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Commentary: Memories

Suzan Nash - April 2022.jpg
Suzan Nash

A few weeks back, I was watching Sunday Morning on CBS with Sandra Bullock being interviewed. She was talking about her children, her work and her latest projects. She indicated that she was planning on taking a hiatus from her present career in films. The interviewer asked her what she planned to do then as her next project and she stated very quickly “clean the basement!”. I thought to myself ‘this is a woman after my own heart’ since that was a project I had been planning on undertaking having postponed it for several years. You see, my husband Tim and I were only children and as such we were the sole recipients of everything that belonged to our parents when they died. We had a tendency of putting everything in a very large back basement room that we rarely go in to. One day when our son Max was home and happened in to that room, he stated quite emphatically that maybe it was time for us to start going through things. So, the process began with winter being the perfect time for this undertaking.

On one of the days when I was sorting, I came across several photo albums that had belonged to my parents. I put them aside temporarily until one very cold, snowy day when I decided it would be a perfect day to go through these albums. As I looked through the photos, many from the 1930s and 1940s, I was struck by several things. First of all, there were many photos of persons that naturally, I had no clue who they were and realized there was no use in keeping them. I also found photos of many provinces and places in Canada that my parents had lived as my dad had been a test pilot and had flown Ferry Command carrying cargo over to England during WW2.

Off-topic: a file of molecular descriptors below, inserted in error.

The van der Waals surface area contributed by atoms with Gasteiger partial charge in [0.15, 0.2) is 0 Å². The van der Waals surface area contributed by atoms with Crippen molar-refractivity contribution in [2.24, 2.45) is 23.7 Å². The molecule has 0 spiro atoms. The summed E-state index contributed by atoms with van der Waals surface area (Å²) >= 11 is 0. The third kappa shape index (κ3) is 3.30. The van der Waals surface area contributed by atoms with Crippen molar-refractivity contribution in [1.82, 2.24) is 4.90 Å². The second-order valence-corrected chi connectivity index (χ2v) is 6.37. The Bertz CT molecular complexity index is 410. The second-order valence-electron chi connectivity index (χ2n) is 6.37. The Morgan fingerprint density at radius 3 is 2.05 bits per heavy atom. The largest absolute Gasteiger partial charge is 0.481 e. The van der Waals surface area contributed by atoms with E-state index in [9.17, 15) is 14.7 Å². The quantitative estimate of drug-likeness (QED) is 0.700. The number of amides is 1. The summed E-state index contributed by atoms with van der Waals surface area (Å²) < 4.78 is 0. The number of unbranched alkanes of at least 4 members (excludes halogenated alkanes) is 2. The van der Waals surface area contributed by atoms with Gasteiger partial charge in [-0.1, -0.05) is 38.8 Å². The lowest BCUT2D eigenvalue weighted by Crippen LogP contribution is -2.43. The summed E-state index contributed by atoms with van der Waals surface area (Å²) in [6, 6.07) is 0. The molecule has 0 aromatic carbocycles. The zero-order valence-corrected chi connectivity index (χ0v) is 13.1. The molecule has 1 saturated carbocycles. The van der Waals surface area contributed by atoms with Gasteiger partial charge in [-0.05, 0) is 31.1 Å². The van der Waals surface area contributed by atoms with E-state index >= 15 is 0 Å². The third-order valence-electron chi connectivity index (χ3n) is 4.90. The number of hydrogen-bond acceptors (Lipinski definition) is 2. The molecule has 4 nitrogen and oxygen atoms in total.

But my most profound realization was that my parents never really talked much about any of their travels, adventures, or challenges. And of course, I didn’t necessarily think to ask questions for whatever reason a young person decides not to. So, I felt saddened that there was so much that could have been shared but wasn’t. It was memories both happy and heartbreaking that were lost because of an unwillingness to divulge or to ask.

This brings me to several points. We’ve all had challenges in our lives in addition to wonderful experiences; some of which we may or may not wish to share with our children, siblings or loved ones. But it might be a much better journey if we do share, both for the recipient of the memory and for the one who is sharing it. I would rather have asked questions of my dad flying all over Canada and my mom working in a variety of cities from Alberta to Nova Scotia as they moved about. This would have given me a better perspective rather than me sitting there wondering in 2022. So, for this, I say get out those old photos. Share them with your loved ones. Help give them perspective on the life that you have lived.

And while I am on memories, I would be remiss if I did not ask, with a very deep sadness, what kind of memories are the people of Ukraine going to be left with? The horror of this war for a country against a nation of people only wanting to live in peace is beyond horrific. We thought this type of slaughter and aggression could not possibly happen again after what happened with WW2 and yet, here we are. Every morning and every night as we listen to and watch the news, we are beyond despair as we see this tragedy unfolding before us. We were hopeful that we were rid of despots like this but to no avail. There continues to be those who perpetrate evil for their own wicked beliefs, benefits and pursuits. When will this end?

And again, my thoughts continue to revolve around those in so many countries that have experienced the atrocities of war and dictatorships at the hands of those who are the very manifestations of evil. What kind of memories will the innocents have? Will they ever find joy and be able to live in peace? Let us hope that in some way, we can be the instruments of peace.

Suzan Nash is the retired Executive Director of the Western Illinois Regional Council.

The opinions expressed are not necessarily those of Western Illinois University or Tri States Public Radio.

Diverse viewpoints are welcomed and encouraged.